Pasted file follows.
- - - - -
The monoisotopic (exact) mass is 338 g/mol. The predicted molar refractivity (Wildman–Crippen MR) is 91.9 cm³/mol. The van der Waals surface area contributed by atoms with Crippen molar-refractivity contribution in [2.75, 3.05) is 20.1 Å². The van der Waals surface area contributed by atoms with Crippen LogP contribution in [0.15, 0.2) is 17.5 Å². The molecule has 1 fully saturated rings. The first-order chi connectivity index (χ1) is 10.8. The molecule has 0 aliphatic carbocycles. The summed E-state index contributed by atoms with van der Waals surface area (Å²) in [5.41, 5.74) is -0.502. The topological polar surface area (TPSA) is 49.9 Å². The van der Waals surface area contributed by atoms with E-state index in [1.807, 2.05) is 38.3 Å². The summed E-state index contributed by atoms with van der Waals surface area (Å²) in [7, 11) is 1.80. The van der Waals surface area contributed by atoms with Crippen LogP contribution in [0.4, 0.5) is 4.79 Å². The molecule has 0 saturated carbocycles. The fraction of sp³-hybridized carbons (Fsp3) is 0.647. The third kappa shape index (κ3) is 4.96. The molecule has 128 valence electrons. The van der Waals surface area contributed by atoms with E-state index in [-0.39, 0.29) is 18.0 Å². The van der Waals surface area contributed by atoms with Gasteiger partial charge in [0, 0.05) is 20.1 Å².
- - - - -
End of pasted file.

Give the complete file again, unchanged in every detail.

The monoisotopic (exact) mass is 338 g/mol. The predicted molar refractivity (Wildman–Crippen MR) is 91.9 cm³/mol. The van der Waals surface area contributed by atoms with Crippen molar-refractivity contribution in [2.75, 3.05) is 20.1 Å². The van der Waals surface area contributed by atoms with Crippen LogP contribution in [0.15, 0.2) is 17.5 Å². The molecule has 1 fully saturated rings. The first-order chi connectivity index (χ1) is 10.8. The molecule has 0 aliphatic carbocycles. The summed E-state index contributed by atoms with van der Waals surface area (Å²) in [5.41, 5.74) is -0.502. The topological polar surface area (TPSA) is 49.9 Å². The van der Waals surface area contributed by atoms with E-state index in [1.807, 2.05) is 38.3 Å². The summed E-state index contributed by atoms with van der Waals surface area (Å²) in [7, 11) is 1.80. The van der Waals surface area contributed by atoms with Crippen LogP contribution in [0.4, 0.5) is 4.79 Å². The molecule has 0 saturated carbocycles. The fraction of sp³-hybridized carbons (Fsp3) is 0.647. The third kappa shape index (κ3) is 4.96. The molecule has 128 valence electrons. The van der Waals surface area contributed by atoms with E-state index in [-0.39, 0.29) is 18.0 Å². The van der Waals surface area contributed by atoms with Gasteiger partial charge in [0, 0.05) is 20.1 Å².